Exposure on the ridge above the couloir. Almost entirely avoidable, though
Past this spot, we reached another awkward pitch up a sort of dihedral (class 3+), then some easier ledges.
Terry on a difficult section of ridge
One spot reminded me of the ledge on the Sawtooth route on Evans, though easier and less exposed. Cairns guided the way from here up to the crest of the ridge, which soon mellowed out and joined with the summit ridge.
...Cairn to nowhere?
Haze over nearby peaks
Terry topping out on the last bit of ridge before the summit ridge
There's the top--only a bit of scrambling to go!
We made the exhilarating class 2 scramble and, a few minutes later, stood atop Montana.
The views easily rivaled anything in the San Juans...broad plateaus, rugged cliffs, imposing peaks, and alpine lakes stretched off in all directions under a bluebird sky. Sadly, we couldn't see the distant Tetons that day, but we could see most everything else! To the south, the peaks stretched off into the haze (presumably from forest fires--the only thing keeping the views from being any more perfect). To the north, Froze-to-Death Plateau, Mount Wood and the already-autumnal rolling plains of central Montana, some 9000' below.
Summit views of Mt. Wood, Montana's 2nd-highest peak
So. Much. Granite...
Pilot Peak and a sea of Wyoming mountains beyond...
The view down Granite's sheer north face was daunting, and even looking down the standard route from Tempest was enough to give one vertigo!
Looking down the sheer north face of Granite. Yikes!
The standard route up Granite. Can anyone say "vertigo"?
Terry and I spent a bit of time relaxing on the summit and chatting with the half-dozen or so other climbers there. Most seemed to be locals, some had never done a technical climb before, and all seemed as elated to be there as Terry and I were.
Terry and I, atop Montana
I could've stayed up there for hours, but Terry seemed anxious to leave, so down we went. We managed to retrace our steps fairly easily, and were soon on our way back down the couloir. I found myself tending to stay on the more solid rock on descender's left whenever possible. We reached the choke point, and I let Terry go first. I waited till he'd moved out of the way to safety, and luckily so since I unfortunately couldn't help sending some rocks tumbling down on my descent!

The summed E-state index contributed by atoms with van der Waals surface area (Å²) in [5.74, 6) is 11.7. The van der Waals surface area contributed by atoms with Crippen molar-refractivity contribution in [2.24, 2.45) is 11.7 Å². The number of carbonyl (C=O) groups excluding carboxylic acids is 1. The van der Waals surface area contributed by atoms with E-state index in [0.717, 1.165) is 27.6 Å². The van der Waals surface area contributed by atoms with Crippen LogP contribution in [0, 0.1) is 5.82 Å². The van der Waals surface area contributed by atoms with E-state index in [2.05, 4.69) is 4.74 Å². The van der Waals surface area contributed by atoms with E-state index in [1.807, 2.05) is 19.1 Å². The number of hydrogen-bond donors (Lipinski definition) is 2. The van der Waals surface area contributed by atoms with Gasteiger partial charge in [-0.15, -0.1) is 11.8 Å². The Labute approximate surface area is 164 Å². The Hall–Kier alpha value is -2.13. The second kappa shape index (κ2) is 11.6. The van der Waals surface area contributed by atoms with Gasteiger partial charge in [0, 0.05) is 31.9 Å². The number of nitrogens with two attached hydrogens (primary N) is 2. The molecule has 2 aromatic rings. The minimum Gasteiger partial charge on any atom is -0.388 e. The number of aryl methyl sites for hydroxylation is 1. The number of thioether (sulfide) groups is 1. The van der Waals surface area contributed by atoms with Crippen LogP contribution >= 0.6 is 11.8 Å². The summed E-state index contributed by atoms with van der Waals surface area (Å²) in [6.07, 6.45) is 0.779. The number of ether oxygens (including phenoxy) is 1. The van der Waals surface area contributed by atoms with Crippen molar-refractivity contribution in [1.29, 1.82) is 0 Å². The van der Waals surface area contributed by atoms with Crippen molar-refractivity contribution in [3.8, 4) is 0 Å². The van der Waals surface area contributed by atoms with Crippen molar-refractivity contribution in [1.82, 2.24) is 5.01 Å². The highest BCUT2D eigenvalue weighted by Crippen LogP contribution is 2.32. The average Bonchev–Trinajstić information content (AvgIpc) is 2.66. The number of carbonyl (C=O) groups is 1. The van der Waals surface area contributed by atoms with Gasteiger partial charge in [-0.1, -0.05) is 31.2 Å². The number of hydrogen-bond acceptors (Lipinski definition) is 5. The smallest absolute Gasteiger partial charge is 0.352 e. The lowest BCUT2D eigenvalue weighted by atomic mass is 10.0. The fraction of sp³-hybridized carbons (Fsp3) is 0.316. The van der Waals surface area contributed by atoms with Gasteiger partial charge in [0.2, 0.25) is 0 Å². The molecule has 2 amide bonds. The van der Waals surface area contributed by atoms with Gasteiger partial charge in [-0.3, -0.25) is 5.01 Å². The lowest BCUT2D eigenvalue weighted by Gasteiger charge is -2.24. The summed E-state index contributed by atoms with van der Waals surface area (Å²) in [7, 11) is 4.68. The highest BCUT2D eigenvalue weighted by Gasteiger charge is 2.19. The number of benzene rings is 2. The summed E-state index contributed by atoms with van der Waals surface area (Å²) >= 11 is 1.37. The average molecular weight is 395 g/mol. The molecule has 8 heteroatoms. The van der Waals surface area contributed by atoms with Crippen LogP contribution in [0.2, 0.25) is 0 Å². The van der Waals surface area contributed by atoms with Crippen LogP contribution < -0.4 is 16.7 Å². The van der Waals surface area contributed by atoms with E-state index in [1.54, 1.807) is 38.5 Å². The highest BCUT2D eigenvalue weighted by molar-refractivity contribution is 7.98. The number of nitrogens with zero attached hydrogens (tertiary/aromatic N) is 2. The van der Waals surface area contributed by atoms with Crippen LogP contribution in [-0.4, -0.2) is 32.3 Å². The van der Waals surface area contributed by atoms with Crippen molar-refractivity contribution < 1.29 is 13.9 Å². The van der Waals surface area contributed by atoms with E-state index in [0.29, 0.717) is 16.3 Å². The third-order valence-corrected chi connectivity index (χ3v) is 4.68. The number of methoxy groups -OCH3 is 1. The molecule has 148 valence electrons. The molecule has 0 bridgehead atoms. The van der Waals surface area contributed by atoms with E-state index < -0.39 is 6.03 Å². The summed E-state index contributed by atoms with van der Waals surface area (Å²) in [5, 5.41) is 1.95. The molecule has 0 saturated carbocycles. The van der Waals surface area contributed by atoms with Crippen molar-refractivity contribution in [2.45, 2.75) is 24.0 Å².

Terry nearing the top of the slab on the descent
We made it back to the rock rib atop the slab, and I gingerly made my way down it, crab-style, trying to ignore the daunting exposure on my left. I breathed a little sigh of relief once we were back on the scree and traversing below the slab.
Descending the valley. You can see the series of snowfields we traversed in the uppermost basin
We made short work of the descent past the snowy area, remaining scree, and area of large boulders, and were soon back on the snowfield. We descended on the now-slippery snow, mostly just by foot; I tried a few half-hearted glissades, largely unsuccessfully. We were soon back at camp, it being around noon.
About an hour and a half later, I'd changed into shorts, we'd packed up, and were ready to go. We mostly retraced our steps, except for opting for a higher route to avoid most of the snowfields around the 3rd Sky Top Lake.
The Spectacular Sky Top basin
When we reached the final treacherous snowfield on the way out, I noticed our tracks from the previous day had already disappeared. I sighed, snapped on my microspikes again, and made my slippery way across the snowfield to safety. My waypoint led us true to our old route, and we were soon back at Rough Lake.
Just magical...but we still have miles to go before we sleep
I spoke with Terry about whether he wanted to camp one more night, or try to make it out to the car. He decided on the latter, and even wanted to drive home right afterwards! I was game, but we still had many miles to cover, and at least some of them would be in the dark...
After a slight wrong turn between Rough and Lone Elk lakes, we were back on track and making good time. We departed the upper basin with a few hours of daylight left, taking a last look at the distant peaks in the afternoon sun. Now, we returned down the hill to the meadows, past the rough section of trail, and back to the meadow with the difficult stream crossing.
Passing through flowery meadows on our way out
I was glad to find the logs much drier this time around, and we could now simply walk across them. We had about an hour left now until sunset, and were racing the clock.